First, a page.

Bosnian Witch Hunts Always Target Women

Within hours of the announcement, video clips of her, some years' old, were circulating online. Unnoticed and unremarkable until now, suddenly they were problematic, scandalous and offensive.

For days, she was subjected to a barrage of hate speech, threats and offensive language. Her intentions, background, skills, nationality, looks, marital status and, above all her loyalty and patriotism, were all put in question.

The most problematic thing she had ever said, apparently, was from an event held in London in 2017 where, at a conference, she had drawn parallels between Bosnia and Ireland - and between the complex relationship of Ireland's Catholics and Protestants and relations in Bosnia between Catholics, Orthodox Christians and Muslims.

She pointed out that while Bosnian Catholics identify as Croats and the Orthodox as Serbs, the link between the term "Bosniak" and Bosnia's Muslims was less clear. Muslims had "found out" this term, she argued, so they too could name their identity.

This is because there are some Muslims in Bosnia who don't consider themselves Bosniaks, or even refuse to be called by that name - and there are members of other national groups who might consider themselves Bosniaks, in the sense of being from Bosnia, regardless of religion.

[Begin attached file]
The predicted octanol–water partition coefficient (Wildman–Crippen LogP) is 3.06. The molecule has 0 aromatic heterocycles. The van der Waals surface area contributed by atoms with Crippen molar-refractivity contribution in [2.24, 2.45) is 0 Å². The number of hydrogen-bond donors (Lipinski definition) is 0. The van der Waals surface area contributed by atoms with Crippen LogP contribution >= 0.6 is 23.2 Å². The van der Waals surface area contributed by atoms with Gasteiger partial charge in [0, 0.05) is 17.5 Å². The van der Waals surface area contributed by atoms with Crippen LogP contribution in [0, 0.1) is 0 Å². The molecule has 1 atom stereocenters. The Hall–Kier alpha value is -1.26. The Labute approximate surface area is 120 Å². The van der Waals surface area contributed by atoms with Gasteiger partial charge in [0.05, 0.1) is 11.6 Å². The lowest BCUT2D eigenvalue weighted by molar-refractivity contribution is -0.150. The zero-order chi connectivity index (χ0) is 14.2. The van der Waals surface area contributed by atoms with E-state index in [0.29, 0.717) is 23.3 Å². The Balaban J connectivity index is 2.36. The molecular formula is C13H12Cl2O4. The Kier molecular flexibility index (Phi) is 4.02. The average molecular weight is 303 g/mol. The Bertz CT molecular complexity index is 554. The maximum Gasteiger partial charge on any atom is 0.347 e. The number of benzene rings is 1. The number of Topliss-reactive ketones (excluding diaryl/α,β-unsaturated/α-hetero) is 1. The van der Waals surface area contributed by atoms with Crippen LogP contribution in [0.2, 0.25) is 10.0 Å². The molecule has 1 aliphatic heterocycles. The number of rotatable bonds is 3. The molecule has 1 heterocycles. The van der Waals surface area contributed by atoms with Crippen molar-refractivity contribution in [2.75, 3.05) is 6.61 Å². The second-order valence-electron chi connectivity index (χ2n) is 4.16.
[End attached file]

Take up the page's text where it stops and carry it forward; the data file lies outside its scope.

This discussion has always been heated, but it is not new. Others have examined it in the past and expressed similar opinions.

But there was a difference between them and Maric. Those who questioned sensitive identity issues and terminologies earlier were all men. Maric's "sin" was not merely touching a taboo topic - she was also an easy target, being a woman.

Maric was deluged by an avalanche of disapproval of such intensity and force that the real concerns of...

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